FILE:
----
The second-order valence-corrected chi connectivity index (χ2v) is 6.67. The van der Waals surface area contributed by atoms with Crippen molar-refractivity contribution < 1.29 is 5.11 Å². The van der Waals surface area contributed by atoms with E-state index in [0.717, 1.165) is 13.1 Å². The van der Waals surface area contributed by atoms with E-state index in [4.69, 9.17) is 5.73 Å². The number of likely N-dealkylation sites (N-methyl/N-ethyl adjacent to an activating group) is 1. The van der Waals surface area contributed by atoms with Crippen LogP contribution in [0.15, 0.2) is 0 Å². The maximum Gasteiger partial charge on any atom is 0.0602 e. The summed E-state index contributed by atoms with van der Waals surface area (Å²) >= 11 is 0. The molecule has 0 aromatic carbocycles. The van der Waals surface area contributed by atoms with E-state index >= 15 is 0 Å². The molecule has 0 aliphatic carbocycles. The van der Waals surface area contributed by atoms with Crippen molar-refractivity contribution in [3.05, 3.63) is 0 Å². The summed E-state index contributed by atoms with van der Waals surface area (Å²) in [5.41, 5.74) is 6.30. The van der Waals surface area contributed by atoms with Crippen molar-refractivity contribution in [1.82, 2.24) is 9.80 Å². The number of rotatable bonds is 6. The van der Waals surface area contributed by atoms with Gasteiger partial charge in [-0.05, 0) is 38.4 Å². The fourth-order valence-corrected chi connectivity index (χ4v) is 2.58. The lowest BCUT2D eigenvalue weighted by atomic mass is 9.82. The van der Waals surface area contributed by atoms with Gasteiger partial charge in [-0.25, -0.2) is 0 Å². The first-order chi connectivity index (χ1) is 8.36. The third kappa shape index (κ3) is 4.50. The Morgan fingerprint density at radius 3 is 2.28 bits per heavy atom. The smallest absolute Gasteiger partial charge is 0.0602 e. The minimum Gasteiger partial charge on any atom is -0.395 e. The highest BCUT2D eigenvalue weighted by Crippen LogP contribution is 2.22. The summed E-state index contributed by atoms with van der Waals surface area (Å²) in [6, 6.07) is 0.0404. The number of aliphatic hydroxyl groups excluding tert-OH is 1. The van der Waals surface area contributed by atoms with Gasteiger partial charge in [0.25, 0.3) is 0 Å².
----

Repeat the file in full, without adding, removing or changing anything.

The second-order valence-corrected chi connectivity index (χ2v) is 6.67. The van der Waals surface area contributed by atoms with Crippen molar-refractivity contribution < 1.29 is 5.11 Å². The van der Waals surface area contributed by atoms with E-state index in [0.717, 1.165) is 13.1 Å². The van der Waals surface area contributed by atoms with E-state index in [4.69, 9.17) is 5.73 Å². The number of likely N-dealkylation sites (N-methyl/N-ethyl adjacent to an activating group) is 1. The van der Waals surface area contributed by atoms with Crippen LogP contribution in [0.15, 0.2) is 0 Å². The maximum Gasteiger partial charge on any atom is 0.0602 e. The summed E-state index contributed by atoms with van der Waals surface area (Å²) >= 11 is 0. The molecule has 0 aromatic carbocycles. The van der Waals surface area contributed by atoms with E-state index >= 15 is 0 Å². The molecule has 0 aliphatic carbocycles. The van der Waals surface area contributed by atoms with Crippen molar-refractivity contribution in [3.05, 3.63) is 0 Å². The summed E-state index contributed by atoms with van der Waals surface area (Å²) in [5.41, 5.74) is 6.30. The van der Waals surface area contributed by atoms with Crippen molar-refractivity contribution in [1.82, 2.24) is 9.80 Å². The number of rotatable bonds is 6. The van der Waals surface area contributed by atoms with Gasteiger partial charge in [-0.05, 0) is 38.4 Å². The fourth-order valence-corrected chi connectivity index (χ4v) is 2.58. The lowest BCUT2D eigenvalue weighted by atomic mass is 9.82. The van der Waals surface area contributed by atoms with Gasteiger partial charge in [-0.25, -0.2) is 0 Å². The first-order chi connectivity index (χ1) is 8.36. The third kappa shape index (κ3) is 4.50. The Morgan fingerprint density at radius 3 is 2.28 bits per heavy atom. The smallest absolute Gasteiger partial charge is 0.0602 e. The minimum Gasteiger partial charge on any atom is -0.395 e. The highest BCUT2D eigenvalue weighted by Crippen LogP contribution is 2.22. The summed E-state index contributed by atoms with van der Waals surface area (Å²) in [6, 6.07) is 0.0404. The number of aliphatic hydroxyl groups excluding tert-OH is 1. The van der Waals surface area contributed by atoms with Gasteiger partial charge in [0.25, 0.3) is 0 Å².